Roy: "There's been a lot of little comic strips, kickin' back in Wal-Mart, so..."
Sometimes Roy and Marcie get a customer who seems to have just emerged from the backcountry, someone who hasn't emptied his sewage tank or filled up on fresh water in days.
Roy: "I'll say, where've you been . . . Hungry Horse, Wal-Mart..."
A lot of people buy RVs because they want to take the comforts of home along with them on the road. During the day, they want to have adventures. But at night, they want the known things: home-cooked meals, old pillows. The things they love.
Clark: "My wife enjoys Wal-Mart so much, that when i pass away, she'll come here so she can see me every day."
This is Clark. I meet him just as he's finishing up a piece of cake. He and his wife Delores sit in identical commander's chairs inside their motor home.
Clark: "My wife Delores, she can spot a Wal-Mart 50 miles away...coming down the road...there's a Wal-Mart. I wheeled in and here we are."
Clark and Delores have been RV-ing for 30 years. Clark built their first one with stuff he found at the dump. But this is their last trip -- they're getting too old to be on the road. I ask Clark why he parked in this spot and he tells me that the lot is slanted, except for right here, and he wants to make sure Dolores doesn't have to sleep on a downslope. Delores smiles and ducks her head. We stare out the window at the sky.
Clark: "Look at that cloud formation right in the back window. Light is just right...and that happens to be part of my imagination right there."
As the sun goes down, the lot fills up with more and more RVs. Even though they've been on the road all day, most people are chatty. They get out, stretch their legs. One couple walks over to Applebee's on a date. Around 9:30 two motor homes park near the grassy area. They're pulling nearly identical trailers and I walk over because I'm curious what's inside.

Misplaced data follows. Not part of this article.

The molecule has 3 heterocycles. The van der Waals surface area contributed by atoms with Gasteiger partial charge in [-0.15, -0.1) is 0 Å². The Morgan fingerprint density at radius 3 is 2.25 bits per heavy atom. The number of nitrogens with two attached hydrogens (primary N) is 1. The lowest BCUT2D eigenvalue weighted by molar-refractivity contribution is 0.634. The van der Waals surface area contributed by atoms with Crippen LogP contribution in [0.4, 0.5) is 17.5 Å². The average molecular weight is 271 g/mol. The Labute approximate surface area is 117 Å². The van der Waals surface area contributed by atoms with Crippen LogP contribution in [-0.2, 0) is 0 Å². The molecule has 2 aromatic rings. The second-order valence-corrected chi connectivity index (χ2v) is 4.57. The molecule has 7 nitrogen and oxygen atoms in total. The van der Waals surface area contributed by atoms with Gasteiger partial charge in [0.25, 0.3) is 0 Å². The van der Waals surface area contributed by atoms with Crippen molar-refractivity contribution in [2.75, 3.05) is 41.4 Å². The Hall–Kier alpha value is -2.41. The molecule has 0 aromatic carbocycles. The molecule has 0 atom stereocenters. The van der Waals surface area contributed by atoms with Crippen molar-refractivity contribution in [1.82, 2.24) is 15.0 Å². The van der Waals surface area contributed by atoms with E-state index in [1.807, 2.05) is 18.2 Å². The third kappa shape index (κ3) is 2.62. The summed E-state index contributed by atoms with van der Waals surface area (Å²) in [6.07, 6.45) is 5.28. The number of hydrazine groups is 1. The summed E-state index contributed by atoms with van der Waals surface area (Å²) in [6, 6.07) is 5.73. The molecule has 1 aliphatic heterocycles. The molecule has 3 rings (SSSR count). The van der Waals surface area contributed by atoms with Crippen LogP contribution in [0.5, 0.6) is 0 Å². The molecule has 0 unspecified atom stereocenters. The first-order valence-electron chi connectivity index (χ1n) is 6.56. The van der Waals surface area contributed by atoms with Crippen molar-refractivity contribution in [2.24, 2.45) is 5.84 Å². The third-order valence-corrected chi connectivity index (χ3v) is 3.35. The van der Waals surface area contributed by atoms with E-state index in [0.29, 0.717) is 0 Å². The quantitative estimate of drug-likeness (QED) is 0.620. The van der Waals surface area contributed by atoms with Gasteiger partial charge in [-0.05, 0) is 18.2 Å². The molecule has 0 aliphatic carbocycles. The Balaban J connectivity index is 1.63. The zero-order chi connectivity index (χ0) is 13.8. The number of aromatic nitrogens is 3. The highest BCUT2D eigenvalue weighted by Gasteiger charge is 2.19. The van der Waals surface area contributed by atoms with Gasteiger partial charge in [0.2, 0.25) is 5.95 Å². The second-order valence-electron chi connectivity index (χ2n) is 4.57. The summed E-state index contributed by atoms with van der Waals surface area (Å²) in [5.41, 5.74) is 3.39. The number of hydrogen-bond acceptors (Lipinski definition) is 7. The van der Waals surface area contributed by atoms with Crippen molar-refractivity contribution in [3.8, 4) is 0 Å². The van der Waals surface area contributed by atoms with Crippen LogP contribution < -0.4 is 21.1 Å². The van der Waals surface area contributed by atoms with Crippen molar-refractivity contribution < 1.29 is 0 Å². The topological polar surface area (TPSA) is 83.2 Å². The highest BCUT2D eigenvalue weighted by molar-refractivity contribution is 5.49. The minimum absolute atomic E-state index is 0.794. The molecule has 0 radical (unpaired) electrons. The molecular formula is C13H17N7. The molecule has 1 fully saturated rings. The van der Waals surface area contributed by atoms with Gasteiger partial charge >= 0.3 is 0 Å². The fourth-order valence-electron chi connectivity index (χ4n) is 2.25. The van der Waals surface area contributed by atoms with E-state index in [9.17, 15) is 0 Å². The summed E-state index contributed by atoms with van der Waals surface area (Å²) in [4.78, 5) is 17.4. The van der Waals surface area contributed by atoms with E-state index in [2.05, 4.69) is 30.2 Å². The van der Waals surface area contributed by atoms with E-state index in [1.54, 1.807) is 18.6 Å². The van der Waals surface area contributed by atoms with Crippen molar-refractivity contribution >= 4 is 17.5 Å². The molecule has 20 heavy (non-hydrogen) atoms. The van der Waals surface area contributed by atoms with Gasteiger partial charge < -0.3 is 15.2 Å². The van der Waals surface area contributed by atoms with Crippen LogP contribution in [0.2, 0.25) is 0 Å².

Russ: "My name is Russ. It's been a 4-week drive, spelunking all around the countryside."
I ask Russ if I can see one of his cars, and he unlocks the trailer.

Inside the trailer is an elegant buggy that Russ restored himself. It's an original 1911 Model T, painted red, with lots of brass. Russ and his friend Jerry and their wives travel with their Model Ts every summer. They've driven the cars through national parks and around small towns, and up 14,000 feet to the top of Pikes Peak. Russ promises that in the morning, he'll take me for a ride.

At 6:30, I meet Russ in the parking lot.

Russ: "Well you and I are going to take a ride -- toot around Kalispell."
Russ and I head east on Highway 2. We're up high and we're going slow, about 25 miles an hour. You can feel the engine vibrating under your feet and the seats are soft, filled with horsehair. It's sunny and the top of the car is open, and cool air comes through my sweatshirt. As we head out of town, toward the mountains, it's as if we're motoring along in American history.

I tell Russ I wish I was wearing a Calico skirt and we start talking about pioneers, covered wagons and general stores.

Soon we rumble back into the parking lot. Wal-Mart is the last place you expect to find a sense of history -- even by chance. Wal-Marts are about big footprints, about laying pavement over the past. But this morning, in Kalispell, you can actually see how we got here, draw a timeline around the perimeter of this parking lot. Our touring cars got bigger, our small towns disappeared, and weary travelers found a new place to fill their ice-boxes and hang their hats. A guy who says he's an elk-hunter comes over to talk to Jerry about his Model T, and Russ and Kathy go inside to get breakfast at McDonald's. I stand in the parking lot, counting. There are 15 RVs at the trading post this morning.

For The Savvy Traveler, I'm Susan Burton.

Susan Burton is a writer living in New York.

Savvy Resources:

The Boondocking Guide

RVers Online

Boondocking Etiquette